Thomas Jourdan

  • Observation and simulation of interstitial dislocation loop coarsening in α-iron

    S. Moll, T. Jourdan, H. Lefaix-Jeuland

    CEA, DEN, Service de Recherches de Métallurgie Physique, F-91191 Gif-sur-Yvette, France

    The kinetics of particle coarsening in materials by Ostwald ripening provides valuable information on physical parameters, such as the diffusion coefficient of monomers in the matrix [1]. Under irradiation, self-defect clusters such as interstitial dislocation loops are created, which can then evolve by Ostwald ripening upon subsequent annealing. In the case of α-iron, thermal vacancies are much more easily created than interstitials by the various elements of the microstructure, owing to the high formation energy of interstitials. In general, interstitial loop coarsening can therefore occur only by vacancy emission. However, in addition to interstitial loops, vacancy clusters are also created by irradiation. These clusters emit vacancies more easily than interstitial loops, which diffuse in the matrix and make interstitial loops shrink. This phenomenon renders the observation of interstitial loop coarsening very difficult.

    In this work we implanted α-iron with 60 keV helium ions at room temperature up to a high fluence of 1016 He/cm2, in order to create bubbles and dislocation loops that can be observed by transmission electron microscopy (TEM). Additional TEM observations during in-situ isochronal annealings revealed that the mean dislocation loop radius sharply grows at around 850 K. To interpret the results, the implantation and annealing phases were modeled using cluster dynamics [2]. These simulations show that bubbles are highly pressurized after implantation, so that the vacancy emission rate by bubbles is very low. Therefore dislocation loops evolve due to a net emission of vacancies by large loops and a net absorption by small loops. As in experiments, this Ostwald ripening by vacancy emission occurs at a precise temperature in our simulations, which greatly depends on the properties of the mono-vacancy. In particular, it is seen that accounting for entropic contributions to the formation and migration free energies of the vacancy permits to significantly improve the agreement between simulations and experiments [3].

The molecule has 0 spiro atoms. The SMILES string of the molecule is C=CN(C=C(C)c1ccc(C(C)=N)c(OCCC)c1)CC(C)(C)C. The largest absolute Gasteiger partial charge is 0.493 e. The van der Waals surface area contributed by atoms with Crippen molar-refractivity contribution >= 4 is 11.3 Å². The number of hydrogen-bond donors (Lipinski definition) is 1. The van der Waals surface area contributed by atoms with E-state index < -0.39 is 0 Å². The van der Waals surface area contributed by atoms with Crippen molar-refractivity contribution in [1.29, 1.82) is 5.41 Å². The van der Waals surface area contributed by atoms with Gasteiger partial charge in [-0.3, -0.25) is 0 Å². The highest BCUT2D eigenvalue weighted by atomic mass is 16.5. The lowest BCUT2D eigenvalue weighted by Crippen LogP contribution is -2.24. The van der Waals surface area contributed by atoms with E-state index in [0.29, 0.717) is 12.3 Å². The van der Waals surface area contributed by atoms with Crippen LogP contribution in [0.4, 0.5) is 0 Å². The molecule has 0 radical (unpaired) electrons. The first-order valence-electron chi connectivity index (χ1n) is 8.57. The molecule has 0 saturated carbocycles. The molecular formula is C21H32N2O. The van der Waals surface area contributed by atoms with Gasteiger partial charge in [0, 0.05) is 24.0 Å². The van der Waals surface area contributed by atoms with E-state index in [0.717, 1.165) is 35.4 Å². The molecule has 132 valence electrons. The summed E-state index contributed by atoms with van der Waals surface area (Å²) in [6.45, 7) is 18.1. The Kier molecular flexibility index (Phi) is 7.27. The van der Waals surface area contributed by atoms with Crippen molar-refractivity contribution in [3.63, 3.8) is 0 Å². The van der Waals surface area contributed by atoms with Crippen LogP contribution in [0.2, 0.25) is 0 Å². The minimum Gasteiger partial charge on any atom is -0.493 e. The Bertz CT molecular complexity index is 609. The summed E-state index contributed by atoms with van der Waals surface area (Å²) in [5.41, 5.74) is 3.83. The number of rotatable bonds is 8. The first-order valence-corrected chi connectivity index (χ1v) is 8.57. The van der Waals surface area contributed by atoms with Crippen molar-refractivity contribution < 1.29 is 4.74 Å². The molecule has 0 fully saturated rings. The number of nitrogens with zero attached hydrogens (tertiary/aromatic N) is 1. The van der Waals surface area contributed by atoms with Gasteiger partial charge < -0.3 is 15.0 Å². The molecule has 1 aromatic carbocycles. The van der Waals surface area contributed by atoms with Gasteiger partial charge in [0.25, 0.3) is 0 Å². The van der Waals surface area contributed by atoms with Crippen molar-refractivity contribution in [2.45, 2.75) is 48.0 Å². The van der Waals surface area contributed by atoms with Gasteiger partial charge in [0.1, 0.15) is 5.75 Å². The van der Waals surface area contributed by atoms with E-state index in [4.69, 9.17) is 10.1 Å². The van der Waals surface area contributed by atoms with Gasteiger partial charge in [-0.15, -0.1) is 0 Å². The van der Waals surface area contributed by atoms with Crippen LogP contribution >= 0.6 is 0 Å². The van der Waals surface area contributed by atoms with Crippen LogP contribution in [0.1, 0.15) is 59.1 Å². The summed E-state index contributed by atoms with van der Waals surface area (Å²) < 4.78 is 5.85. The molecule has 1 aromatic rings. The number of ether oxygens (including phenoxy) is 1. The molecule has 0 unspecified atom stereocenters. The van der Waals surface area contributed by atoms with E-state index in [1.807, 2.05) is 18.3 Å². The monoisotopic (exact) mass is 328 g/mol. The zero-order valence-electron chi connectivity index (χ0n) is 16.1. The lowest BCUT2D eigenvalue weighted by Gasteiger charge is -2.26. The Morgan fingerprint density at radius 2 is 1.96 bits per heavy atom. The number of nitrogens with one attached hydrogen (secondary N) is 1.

[1] A. J. Ardell, in Phase Transformations ’87, edited by G. W. Lorimer (Institute of Metals, London, 1988), p. 485.
    [2] T. Jourdan, G. Bencteux and G. Adjanor, “Efficient simulation of kinetics of radiation induced defects: A cluster dynamics approach”, J. Nucl. Mater., 444, 298 (2014).
    [3] S. Moll, T. Jourdan and H. Lefaix-Jeuland, “Direct observation of interstitial dislocation loop coarsening in α-iron”, Phys. Rev. Lett., 111, 015503 (2013).